Destroyer is the first book in indie author Chris Fox’s military science fiction trilogy Void Wraith. It tells the story of Captain Nolan, who is sent to the lowly 14th fleet as a form of punishment in mysterious circumstances. As part of the 14th fleet, Nolan learns of a mysterious new threat and must, along with his crew, find out everything that they can of this new threat, all the while navigating the complicated relations they have to the other known races (the Tigris and the Primo) with little backing from their own government.
Brandon Sanderson once differentiated between his steak dinner and his burger-and-fries novels. Using this same broad categorisation, Fox’s Destroyer falls safely and completely in the latter category. This is not, of course, a bad thing: both categories have their places and neither is inherently better than the other. However, any potential reader of Fox’s series should keep in mind that the series is not driven by complex and sprawling plots, nor in-depth character studies, but simply the pursuit of some simple and fun action.
And Destroyer does a very good job of providing the reader with that. Crucial for a plot-driven book, the pacing in Destroyer is on point. The novel wastes no time before putting both Nolan and the reader in the middle of an action sequence, and only ramps up the tension from there, giving the reader pauses in between that are just long enough to build the tension for the next bit of action.
The action itself is also genuinely, well, exciting. This is particularly true of the final third of the book, which is both intense and, at times, quite clever. The action scenes that involved combat between ships were, perhaps, a bit more lacking. The combat is not described quite thoroughly enough for the reader to truly understand exactly what’s happening in these sequences and how, but there is just enough description there to grasp the gist of what’s happening.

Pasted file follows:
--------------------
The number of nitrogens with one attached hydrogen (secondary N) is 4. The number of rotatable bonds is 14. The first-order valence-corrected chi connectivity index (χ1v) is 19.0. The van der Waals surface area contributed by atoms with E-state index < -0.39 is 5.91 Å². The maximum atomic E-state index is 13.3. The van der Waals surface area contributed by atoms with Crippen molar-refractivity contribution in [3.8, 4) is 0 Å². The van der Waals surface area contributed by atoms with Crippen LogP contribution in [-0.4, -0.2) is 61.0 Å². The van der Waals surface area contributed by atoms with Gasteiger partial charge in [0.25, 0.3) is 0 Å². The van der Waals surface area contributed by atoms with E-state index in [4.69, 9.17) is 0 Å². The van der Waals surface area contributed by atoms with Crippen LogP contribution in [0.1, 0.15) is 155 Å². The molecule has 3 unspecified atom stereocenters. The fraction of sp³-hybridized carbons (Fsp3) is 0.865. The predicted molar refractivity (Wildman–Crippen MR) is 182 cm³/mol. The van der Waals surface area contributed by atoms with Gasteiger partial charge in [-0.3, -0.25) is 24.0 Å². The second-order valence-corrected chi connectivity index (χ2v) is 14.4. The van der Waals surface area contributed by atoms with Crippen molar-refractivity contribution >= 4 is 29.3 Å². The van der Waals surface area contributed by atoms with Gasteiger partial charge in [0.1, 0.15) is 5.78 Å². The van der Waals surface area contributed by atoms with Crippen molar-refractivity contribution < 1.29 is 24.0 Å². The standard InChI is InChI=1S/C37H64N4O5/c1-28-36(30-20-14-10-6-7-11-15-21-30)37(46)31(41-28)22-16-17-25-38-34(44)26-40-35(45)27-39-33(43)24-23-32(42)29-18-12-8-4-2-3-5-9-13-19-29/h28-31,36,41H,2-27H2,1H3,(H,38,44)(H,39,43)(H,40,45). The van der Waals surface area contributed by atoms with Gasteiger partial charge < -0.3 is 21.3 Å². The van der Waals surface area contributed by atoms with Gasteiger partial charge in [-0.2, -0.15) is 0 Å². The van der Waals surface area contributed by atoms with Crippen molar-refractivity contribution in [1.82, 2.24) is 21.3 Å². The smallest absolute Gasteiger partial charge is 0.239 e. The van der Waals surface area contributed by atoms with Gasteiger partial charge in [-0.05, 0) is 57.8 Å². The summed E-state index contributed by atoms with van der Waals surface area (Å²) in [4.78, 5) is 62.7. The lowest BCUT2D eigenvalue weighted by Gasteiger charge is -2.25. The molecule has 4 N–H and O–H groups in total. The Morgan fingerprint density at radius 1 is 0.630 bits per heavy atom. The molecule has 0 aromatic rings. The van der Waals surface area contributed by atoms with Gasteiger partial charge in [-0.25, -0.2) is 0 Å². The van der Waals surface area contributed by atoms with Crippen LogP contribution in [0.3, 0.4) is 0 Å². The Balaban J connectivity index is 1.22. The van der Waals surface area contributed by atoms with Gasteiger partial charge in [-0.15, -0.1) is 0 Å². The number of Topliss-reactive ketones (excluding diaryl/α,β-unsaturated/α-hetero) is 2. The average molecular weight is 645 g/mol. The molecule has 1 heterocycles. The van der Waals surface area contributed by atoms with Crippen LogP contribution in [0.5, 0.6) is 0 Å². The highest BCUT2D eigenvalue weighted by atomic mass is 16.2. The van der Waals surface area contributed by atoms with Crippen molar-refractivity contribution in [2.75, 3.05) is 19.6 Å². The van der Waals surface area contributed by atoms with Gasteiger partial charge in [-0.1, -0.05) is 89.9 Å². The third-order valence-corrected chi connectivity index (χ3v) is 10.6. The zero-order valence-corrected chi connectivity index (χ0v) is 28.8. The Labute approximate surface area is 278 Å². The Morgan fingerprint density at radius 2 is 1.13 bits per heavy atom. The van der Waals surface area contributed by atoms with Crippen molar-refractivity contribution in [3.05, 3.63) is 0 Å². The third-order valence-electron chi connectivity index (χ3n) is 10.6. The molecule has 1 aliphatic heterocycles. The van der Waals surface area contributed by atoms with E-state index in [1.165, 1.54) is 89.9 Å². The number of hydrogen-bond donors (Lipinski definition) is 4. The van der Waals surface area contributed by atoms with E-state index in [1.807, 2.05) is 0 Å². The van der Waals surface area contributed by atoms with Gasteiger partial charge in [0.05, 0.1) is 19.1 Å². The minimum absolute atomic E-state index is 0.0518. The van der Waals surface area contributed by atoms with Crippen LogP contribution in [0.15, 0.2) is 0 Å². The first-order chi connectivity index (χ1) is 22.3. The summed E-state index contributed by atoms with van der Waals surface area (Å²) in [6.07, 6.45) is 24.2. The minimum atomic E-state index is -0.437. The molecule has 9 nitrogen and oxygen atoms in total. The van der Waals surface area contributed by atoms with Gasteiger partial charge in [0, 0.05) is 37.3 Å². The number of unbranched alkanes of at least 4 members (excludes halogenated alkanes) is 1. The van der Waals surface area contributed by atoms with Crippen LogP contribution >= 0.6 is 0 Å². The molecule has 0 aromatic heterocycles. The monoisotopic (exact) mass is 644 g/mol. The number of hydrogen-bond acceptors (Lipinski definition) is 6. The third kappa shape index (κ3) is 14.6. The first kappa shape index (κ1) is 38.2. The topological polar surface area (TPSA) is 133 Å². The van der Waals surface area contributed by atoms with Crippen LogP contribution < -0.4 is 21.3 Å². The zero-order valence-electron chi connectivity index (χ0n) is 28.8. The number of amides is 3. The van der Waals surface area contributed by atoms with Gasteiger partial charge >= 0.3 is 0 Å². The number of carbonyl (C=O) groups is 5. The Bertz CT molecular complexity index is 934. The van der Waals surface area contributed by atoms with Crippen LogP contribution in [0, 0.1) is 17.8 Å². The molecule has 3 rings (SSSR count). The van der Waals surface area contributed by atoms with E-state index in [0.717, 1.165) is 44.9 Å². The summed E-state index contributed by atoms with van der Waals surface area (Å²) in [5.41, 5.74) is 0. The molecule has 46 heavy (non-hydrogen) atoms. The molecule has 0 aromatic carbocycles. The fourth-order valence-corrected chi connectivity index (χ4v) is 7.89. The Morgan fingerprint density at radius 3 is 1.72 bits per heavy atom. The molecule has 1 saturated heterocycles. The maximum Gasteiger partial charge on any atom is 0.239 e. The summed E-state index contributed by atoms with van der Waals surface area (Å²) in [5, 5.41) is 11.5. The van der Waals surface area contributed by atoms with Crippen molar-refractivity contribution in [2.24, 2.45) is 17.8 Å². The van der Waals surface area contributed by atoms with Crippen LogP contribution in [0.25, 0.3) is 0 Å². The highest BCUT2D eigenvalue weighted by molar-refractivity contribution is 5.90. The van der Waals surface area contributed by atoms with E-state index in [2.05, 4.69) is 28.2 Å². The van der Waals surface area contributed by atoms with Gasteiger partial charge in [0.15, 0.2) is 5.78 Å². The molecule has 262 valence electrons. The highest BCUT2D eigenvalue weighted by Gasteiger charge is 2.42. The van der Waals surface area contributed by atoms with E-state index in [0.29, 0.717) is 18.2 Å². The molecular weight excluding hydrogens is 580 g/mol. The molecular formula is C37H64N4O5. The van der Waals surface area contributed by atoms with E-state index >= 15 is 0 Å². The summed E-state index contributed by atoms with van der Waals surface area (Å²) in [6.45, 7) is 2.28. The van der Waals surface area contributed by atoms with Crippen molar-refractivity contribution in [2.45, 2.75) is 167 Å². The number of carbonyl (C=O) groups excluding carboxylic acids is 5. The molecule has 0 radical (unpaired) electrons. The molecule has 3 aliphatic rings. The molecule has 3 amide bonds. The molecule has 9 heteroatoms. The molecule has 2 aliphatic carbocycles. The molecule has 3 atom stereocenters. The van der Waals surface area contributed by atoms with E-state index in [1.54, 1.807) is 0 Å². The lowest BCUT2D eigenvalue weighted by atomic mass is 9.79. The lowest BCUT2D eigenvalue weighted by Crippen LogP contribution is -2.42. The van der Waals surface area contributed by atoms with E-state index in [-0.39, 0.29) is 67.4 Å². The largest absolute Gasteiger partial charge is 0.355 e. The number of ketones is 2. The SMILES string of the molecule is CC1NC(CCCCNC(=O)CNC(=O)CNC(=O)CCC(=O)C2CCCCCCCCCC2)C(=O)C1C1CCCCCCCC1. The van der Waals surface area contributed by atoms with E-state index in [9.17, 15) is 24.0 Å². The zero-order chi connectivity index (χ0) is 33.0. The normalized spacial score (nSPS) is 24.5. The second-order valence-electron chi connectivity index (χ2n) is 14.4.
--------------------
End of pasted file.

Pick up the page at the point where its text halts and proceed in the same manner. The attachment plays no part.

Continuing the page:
Fox’s writing in Destroyer is what I would consider serviceable: like the 14th fleet in the novel itself, it gets the job done. You never really pay all that much attention to it, as it is never quite so bad that it would distract you, nor is it ever so good that it would call attention to itself.
One thing about Fox’s writing that bears mentioning is the length of the chapters. They are very short. While I realise that this can be a subjective matter, with many people preferring such ‘potato chip’ chapters, I personally do not. For me, shorter chapters hamper my ability to get immersed in a story, as the chapters easily begin to feel disjointed—I feel like I am being constantly pulled out of the story and asked to reorient myself. This is especially true of books which employ multiple points of view. In the case of Destroyer, this ‘disjointedness’ is not particularly bad, but it is noticeable. This might be due to the fact that, while Destroyer does use multiple points of view, the book for the most part sticks with Nolan.
Like the writing itself, I would consider the characterisations found in Destroyer as serviceable. For a plot-driven book, I don’t find complex characters to be a necessity, and there aren’t any to be found here. That said, Fox does a good job of giving his protagonists clear and distinct personalities, simple as they are, and everyone always stays true to that character. This simplicity does mean that it is hard to become attached to any of them. Reading Destroyer, I never really cared about any of the characters’ fates. This was never a source of tension for me. However, I think Destroyer does a good job providing enough tension through its action to make up for this.
In all, Destroyer by Chris Fox is a good, action-packed page-turner. Just make sure that you don’t expect it to be anything that it isn’t (i.e. complex or thought-provoking in either plot or character), and that you’re in the mood for some exciting, mindless action.